The number 1 mattress retailer Mattress Firm is closing hundreds of stores and putting money towards expanding their digital business, reports USA TODAY. A large part of this is due to bed-in-a-box retailers, like Casper, becoming more popular among consumers. But what is it exactly about these places that sparked the craze? Luckily for you, I've been sleeping on a Casper mattress for two years and can tell you all about it.
I complained about our old mattress for at least two years before I did anything about it. Waking up achy after a night of tossing and turning on a squeaky old bed, throwing another “We really oughta’…” onto a pile of empty threats before heading for the shower.
How many times did I hear Marc Maron or one of the countless other podcasters extol the virtues of a Casper mattress before I finally took a chance? How many mattress reviews beyond this did I read before pulling the trigger? Too many, in retrospect.
Mattresses are unique among the things we own. We spend more time with them than any other consumer good (except perhaps our phones), yet we really only consider them when they’re either brand-new or when they’re utterly failing.
That stretch of time in the interim period—the time when they recede into the background—is when a mattress proves its worth.
There are undoubtedly better mattresses out there. Oprah sleeps on a $100,000 bed. I do not sleep on a $100,000 bed. I sleep on an $800 bed and I'm very happy. Here's why.
Unboxing a Casper mattress is an event unto itself
If owning a Casper mattress is blessedly unmemorable, getting one delivered sure makes an impression. Unlike traditional mattresses, it comes rolled up like a spring-loaded burrito. At 70 pounds (for the full size), it’s about twice as heavy as the mattress we were replacing and proved comically difficult to get up the stairs.
Unboxing it was just plain fun. Casper clearly put a lot of thought into designing the experience—right down to the little letter opener-style knife to slice open the shrink wrap without damaging the mattress. We just had to make sure the mattress was in position on the bed frame before we cracked it open.
The final cutting away proved, thankfully, less explosive than anticipated. Rather, the mattress' foam layers unfurl and expand as it takes its first deep breath in your new home. Just thinking about it makes me want to go home and crawl into bed for a quick nap. (Keep reading. I'm just resting my eyes.)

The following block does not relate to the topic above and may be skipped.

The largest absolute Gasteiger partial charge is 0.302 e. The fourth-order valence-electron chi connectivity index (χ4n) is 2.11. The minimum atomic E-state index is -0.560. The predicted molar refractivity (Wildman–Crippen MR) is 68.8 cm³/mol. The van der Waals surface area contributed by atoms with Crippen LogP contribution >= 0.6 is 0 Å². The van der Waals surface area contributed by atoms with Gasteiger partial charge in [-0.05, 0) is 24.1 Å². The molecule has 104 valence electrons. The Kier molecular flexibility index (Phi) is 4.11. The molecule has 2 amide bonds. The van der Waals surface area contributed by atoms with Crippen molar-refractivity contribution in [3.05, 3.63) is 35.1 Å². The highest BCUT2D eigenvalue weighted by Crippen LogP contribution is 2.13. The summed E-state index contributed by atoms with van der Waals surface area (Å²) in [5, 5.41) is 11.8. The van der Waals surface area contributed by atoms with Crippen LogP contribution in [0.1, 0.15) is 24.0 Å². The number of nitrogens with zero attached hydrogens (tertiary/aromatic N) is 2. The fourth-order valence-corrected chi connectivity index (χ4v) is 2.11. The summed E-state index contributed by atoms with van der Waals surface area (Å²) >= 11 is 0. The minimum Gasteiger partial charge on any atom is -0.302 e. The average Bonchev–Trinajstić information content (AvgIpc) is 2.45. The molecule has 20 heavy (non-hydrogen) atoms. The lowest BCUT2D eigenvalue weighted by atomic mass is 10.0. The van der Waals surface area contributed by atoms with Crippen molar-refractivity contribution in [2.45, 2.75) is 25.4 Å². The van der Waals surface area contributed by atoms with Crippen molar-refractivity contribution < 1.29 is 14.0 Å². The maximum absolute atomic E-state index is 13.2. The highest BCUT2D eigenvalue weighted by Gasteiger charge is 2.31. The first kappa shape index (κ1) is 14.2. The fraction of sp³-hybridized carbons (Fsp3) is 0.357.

Tough to argue with a 100-day return policy
The extended money-back guarantee—a 40-day trial period when I bought mine, and now up to 100 days—was ultimately the factor that got me to click “buy.” I figured that takes a fair amount of confidence from a manufacturer. It's way more than enough time for back sleepers, stomach sleepers and side sleepers to figure out whether the pressure points inherent in their old mattresses have been done in by Caper.
If you pause to think about it, they can’t resell a used mattress. Plus they have to spend cash on a delivery team just to pick it up from your house—there’s no way you’re going to put this thing back in the box yourself. This is some amazing customer service.
In Casper, I saw a company putting its money where its mouth was. I was convinced.
The best mattress in the world? Probably not. But the right one for me.
I can say with certainty that Pinocchio’s in Harvard Square is the best pizza in Cambridge, MA because I’ve had pizza from every joint in the city. I’m an authority.
I cannot say that Casper is the best mattress in the world for precisely the same reason. I haven’t slept on every mattress in the world. This is also why I’m not going to bore you with a bunch of facts about foam density or how it stacks up against Purple, Tuft & Needle, and other new-school mattress companies that have sprung up. I can read the spec chart as well as anyone, but I can’t testify to their actual differences.
I’m speaking purely from personal experience. But in my defense, I always do my homework and I’m pretty damn opinionated about products. Also, my satisfaction with Casper seems to be in good company amongst the mattress nerds. It's not a firm mattress. It's not a soft mattress. It's just the right mattress for me--and very likely, for you as well.
Retailing at $950 for a Queen-size, Casper is in the mid-tier price bracket, and certainly a step-up from the cheap-o I was sleeping on before. I purchased the Full-size ($800) and only paid a little more than I did for my iPhone—I don't rely on that to keep my vertebrae in their right place, do I? Some things are worth investing in.
Verdict: I bought a Casper and then I stopped thinking about mattresses. Don’t you wish you could say the same?
Where to try or buy a Casper
Casper is an online-only business, which is a huge part of their appeal. You get to skip the hellscape of a traditional mattress store and try out the mattress in your own home for over three months. But if you absolutely have to feel it with your hands before you buy, Casper has starting showrooming in select Target stores.
All retailers charge the same price for Casper mattresses. If you see a suspiciously low sale price, double-check that it's not some weirdo selling you a used mattress. All (legit) retailers all have the same great 100-day return policy.
This article was updated with new information about where to see Casper mattresses in person.